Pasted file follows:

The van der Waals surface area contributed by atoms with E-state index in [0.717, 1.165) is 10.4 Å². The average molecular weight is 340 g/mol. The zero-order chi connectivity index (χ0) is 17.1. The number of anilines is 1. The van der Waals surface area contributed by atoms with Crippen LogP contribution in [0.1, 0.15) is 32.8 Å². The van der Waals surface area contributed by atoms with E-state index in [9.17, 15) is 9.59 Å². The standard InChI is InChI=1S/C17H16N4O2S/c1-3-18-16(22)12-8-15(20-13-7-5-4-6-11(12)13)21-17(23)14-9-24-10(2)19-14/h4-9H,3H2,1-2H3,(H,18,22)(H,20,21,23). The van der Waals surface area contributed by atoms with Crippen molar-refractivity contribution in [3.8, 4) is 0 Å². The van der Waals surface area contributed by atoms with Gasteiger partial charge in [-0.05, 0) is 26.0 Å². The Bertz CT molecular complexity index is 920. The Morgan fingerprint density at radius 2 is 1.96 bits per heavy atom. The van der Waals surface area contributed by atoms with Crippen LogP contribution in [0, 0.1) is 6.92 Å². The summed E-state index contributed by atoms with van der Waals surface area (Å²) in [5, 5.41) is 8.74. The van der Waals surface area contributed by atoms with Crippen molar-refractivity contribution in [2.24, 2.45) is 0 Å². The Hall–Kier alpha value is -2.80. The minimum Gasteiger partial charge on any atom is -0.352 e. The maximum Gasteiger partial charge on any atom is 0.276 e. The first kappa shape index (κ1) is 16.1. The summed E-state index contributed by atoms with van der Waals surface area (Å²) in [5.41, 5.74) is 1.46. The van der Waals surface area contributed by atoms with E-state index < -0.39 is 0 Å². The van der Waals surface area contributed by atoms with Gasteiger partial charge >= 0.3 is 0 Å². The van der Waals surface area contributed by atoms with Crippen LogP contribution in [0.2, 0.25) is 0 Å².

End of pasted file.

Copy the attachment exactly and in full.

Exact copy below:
The van der Waals surface area contributed by atoms with E-state index in [0.717, 1.165) is 10.4 Å². The average molecular weight is 340 g/mol. The zero-order chi connectivity index (χ0) is 17.1. The number of anilines is 1. The van der Waals surface area contributed by atoms with Crippen LogP contribution in [0.1, 0.15) is 32.8 Å². The van der Waals surface area contributed by atoms with E-state index in [9.17, 15) is 9.59 Å². The standard InChI is InChI=1S/C17H16N4O2S/c1-3-18-16(22)12-8-15(20-13-7-5-4-6-11(12)13)21-17(23)14-9-24-10(2)19-14/h4-9H,3H2,1-2H3,(H,18,22)(H,20,21,23). The van der Waals surface area contributed by atoms with Crippen molar-refractivity contribution in [3.8, 4) is 0 Å². The van der Waals surface area contributed by atoms with Gasteiger partial charge in [-0.05, 0) is 26.0 Å². The Bertz CT molecular complexity index is 920. The Morgan fingerprint density at radius 2 is 1.96 bits per heavy atom. The van der Waals surface area contributed by atoms with Crippen LogP contribution in [0, 0.1) is 6.92 Å². The summed E-state index contributed by atoms with van der Waals surface area (Å²) in [5, 5.41) is 8.74. The van der Waals surface area contributed by atoms with Crippen molar-refractivity contribution in [2.24, 2.45) is 0 Å². The Hall–Kier alpha value is -2.80. The minimum Gasteiger partial charge on any atom is -0.352 e. The maximum Gasteiger partial charge on any atom is 0.276 e. The first kappa shape index (κ1) is 16.1. The summed E-state index contributed by atoms with van der Waals surface area (Å²) in [5.41, 5.74) is 1.46. The van der Waals surface area contributed by atoms with E-state index < -0.39 is 0 Å². The van der Waals surface area contributed by atoms with Gasteiger partial charge >= 0.3 is 0 Å². The van der Waals surface area contributed by atoms with Crippen LogP contribution in [0.2, 0.25) is 0 Å².